The other thing to decide is what time you’re going to do it. For a lot of people this is first thing in the morning. But that won’t work for everyone. Maybe your best time is lunchtime or the last thing before you go to bed.
It doesn’t really matter when it is. The point is making it work in your day.
So, for example, let’s say your time is first thing in the morning. A process that could make this easier is first having a shower and getting dressed, pouring a glass of water or a hot drink, then sitting down in your designated comfy chair to pray. If you’re incorporating Bible reading into this, leave your Bible and/or journal next to the chair so you have one less thing to think about – it’s there, ready to be picked up.
2. Pray what’s on your mind
Another thing that a lot of people struggle with is what to pray for. When they sit down any good intentions are replaced by countless thoughts, swarming around your brain.
Not only is this a distraction but you might assume that this stuff is getting in the way of the proper stuff you’re supposed to be praying about.
The good news is that because prayer is about being in communion with God and not about ticking a religious box, we can pray about anything. We don’t have to have a neat plan full of perfectly worded, poetic prayers full of direct Bible quotes. Whatever it is that you’re thinking about, God wants to hear about it.
In fact, in Romans 8:26 Paul says “the Spirit helps us in our weakness. We do not know what we ought to pray for, but the Spirit himself intercedes for us through wordless groans.” This is a comforting idea that whatever our state of mind, God sees our heart and can interpret what we want to say to Him.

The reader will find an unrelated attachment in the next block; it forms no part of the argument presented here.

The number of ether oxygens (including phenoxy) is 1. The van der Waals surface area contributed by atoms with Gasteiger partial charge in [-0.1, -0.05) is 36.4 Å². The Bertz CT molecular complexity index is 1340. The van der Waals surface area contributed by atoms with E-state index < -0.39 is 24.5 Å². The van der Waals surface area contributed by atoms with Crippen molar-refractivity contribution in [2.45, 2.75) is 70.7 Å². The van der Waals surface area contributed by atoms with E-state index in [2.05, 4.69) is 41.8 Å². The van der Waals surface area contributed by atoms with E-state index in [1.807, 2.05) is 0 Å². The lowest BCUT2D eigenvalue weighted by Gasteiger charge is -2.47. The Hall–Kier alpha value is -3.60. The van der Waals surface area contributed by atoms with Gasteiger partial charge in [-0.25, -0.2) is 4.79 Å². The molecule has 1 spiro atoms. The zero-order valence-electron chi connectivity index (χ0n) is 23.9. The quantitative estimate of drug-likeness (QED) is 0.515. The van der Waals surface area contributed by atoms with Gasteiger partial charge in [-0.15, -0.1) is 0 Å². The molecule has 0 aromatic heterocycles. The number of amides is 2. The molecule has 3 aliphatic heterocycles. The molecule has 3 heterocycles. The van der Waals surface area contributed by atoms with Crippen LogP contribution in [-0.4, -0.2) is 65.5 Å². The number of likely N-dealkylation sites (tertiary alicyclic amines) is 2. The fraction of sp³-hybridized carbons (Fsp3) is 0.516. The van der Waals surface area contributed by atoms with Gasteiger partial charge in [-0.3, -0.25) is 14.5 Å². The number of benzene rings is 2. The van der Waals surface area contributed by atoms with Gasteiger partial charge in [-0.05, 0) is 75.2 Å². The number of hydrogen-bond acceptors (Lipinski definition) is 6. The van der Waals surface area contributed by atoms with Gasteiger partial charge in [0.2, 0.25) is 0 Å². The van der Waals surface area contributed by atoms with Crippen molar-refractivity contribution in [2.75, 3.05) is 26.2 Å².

3. Use a structure or prayer prompts
Alternatively, you could follow a pre-determined structure to help you pray. If you’re really struggling to focus it can help to have a structure that covers different areas, from thanksgiving to worship, repentance and intercession.
The Lord’s prayer, rather than being a specific prayer that Jesus prayed is perhaps the greatest blueprint we have.
The ‘Lord’s prayer’ as written in Matthew 6:9-13 and other Gospels is actually a great starting point for all of our prayers. You could just go through this and expand on each part, relating it to your life and going where the Spirit prompts you.
Structure can actually expand our prayers rather than restrict them. Having prompts to jump off can help us home in on what we want to pray for. Having nothing at all, can lead to vagueness and ambiguity.
One thing that could revolutionise your prayer life is realising that we don’t have to do all the work.
Another misconception about prayer is that it’s reliant on us and the words we say. But it’s also about listening to what God has to say to us. In John 10:27 it says, “My sheep listen to my voice; I know them, and they follow me.” We often forget about this part.
Listening to God doesn’t necessarily mean hearing the audible voice of God but rather getting a sense of what it is God has for our lives. It may surprise you.
It may also help to have some light music or sounds on in the background of your prayer time to help your mind to stay focused.
5. Use an app
Music to help you pray is just one of the many features in the Glorify app.
One of the functions of the Glorify app is to help you build a daily prayer habit, whether by doing our daily devotional and building streaks or picking one of our meditations in the Listen tab. You can also add your own prayers to the Prayers tab and join in with prayers happening around the world.
Sometimes what we need a helping hand to pray every day and we’re fortunate that digital tools like Glorify provide us with that.